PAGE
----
NEW YORK – A year ago, I predicted that the losses of US financial institutions would reach at least $1 trillion and possibly go as high as $2 trillion. At that time, the consensus among economists and policymakers was that these estimates were exaggerated, because it was believed that sub-prime mortgage losses totaled only about $200 billion.
As I pointed out, with the United States and global economy sliding into a severe recession, bank losses would extend well beyond sub-prime mortgages to include sub-prime, near-prime, and prime mortgages; commercial real estate; credit cards, auto loans, and student loans; industrial and commercial loans; corporate bonds; sovereign bonds and state and local government bonds; and losses on all of the assets that securitized such loans. Indeed, since then, the write-downs by US banks have already passed the $1 trillion mark (my floor estimate of losses), and institutions such as the IMF and Goldman Sachs now predict losses of more than $2 trillion.
But if you think that the $2 trillion figure is already huge, the latest estimates by my research consultancy RGE Monitor suggest that total losses on loans made by US financial firms and the fall in the market value of the assets they hold (things like mortgage-backed securities) will peak at about $3.6 trillion.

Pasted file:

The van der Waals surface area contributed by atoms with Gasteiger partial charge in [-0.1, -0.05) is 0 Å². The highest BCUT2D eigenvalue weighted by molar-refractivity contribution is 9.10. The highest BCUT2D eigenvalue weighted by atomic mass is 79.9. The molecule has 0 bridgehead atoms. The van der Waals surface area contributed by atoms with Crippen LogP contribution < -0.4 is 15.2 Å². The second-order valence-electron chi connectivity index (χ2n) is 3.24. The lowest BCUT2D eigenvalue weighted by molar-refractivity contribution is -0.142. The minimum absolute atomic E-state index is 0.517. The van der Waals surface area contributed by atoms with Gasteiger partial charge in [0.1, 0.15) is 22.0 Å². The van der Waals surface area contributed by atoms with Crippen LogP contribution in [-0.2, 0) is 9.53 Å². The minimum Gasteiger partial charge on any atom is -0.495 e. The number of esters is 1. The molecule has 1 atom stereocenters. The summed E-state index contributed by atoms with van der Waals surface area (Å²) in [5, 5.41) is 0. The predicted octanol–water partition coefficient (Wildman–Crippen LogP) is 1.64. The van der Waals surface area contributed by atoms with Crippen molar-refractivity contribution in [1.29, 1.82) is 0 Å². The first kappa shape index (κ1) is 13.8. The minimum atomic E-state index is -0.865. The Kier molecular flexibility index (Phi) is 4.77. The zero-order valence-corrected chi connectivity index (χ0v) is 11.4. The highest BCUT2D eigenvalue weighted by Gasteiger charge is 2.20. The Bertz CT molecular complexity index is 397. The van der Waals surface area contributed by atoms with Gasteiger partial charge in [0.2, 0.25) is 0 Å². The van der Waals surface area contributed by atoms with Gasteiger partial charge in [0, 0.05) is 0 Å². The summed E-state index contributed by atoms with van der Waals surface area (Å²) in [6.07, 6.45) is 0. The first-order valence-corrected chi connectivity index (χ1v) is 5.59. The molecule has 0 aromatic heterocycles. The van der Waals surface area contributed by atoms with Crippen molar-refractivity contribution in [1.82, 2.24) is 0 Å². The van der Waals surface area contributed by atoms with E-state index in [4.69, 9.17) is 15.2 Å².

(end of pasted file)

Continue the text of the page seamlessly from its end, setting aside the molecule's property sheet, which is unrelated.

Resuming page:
US banks and broker dealers are exposed to about half of this figure, or $1.8 trillion; the rest is borne by other financial institutions in the US and abroad. The capital backing the banks’ assets was only $1.4 trillion last fall, leaving the US banking system some $400 billion in the hole, or close to zero even after the government and private-sector recapitalization of such banks.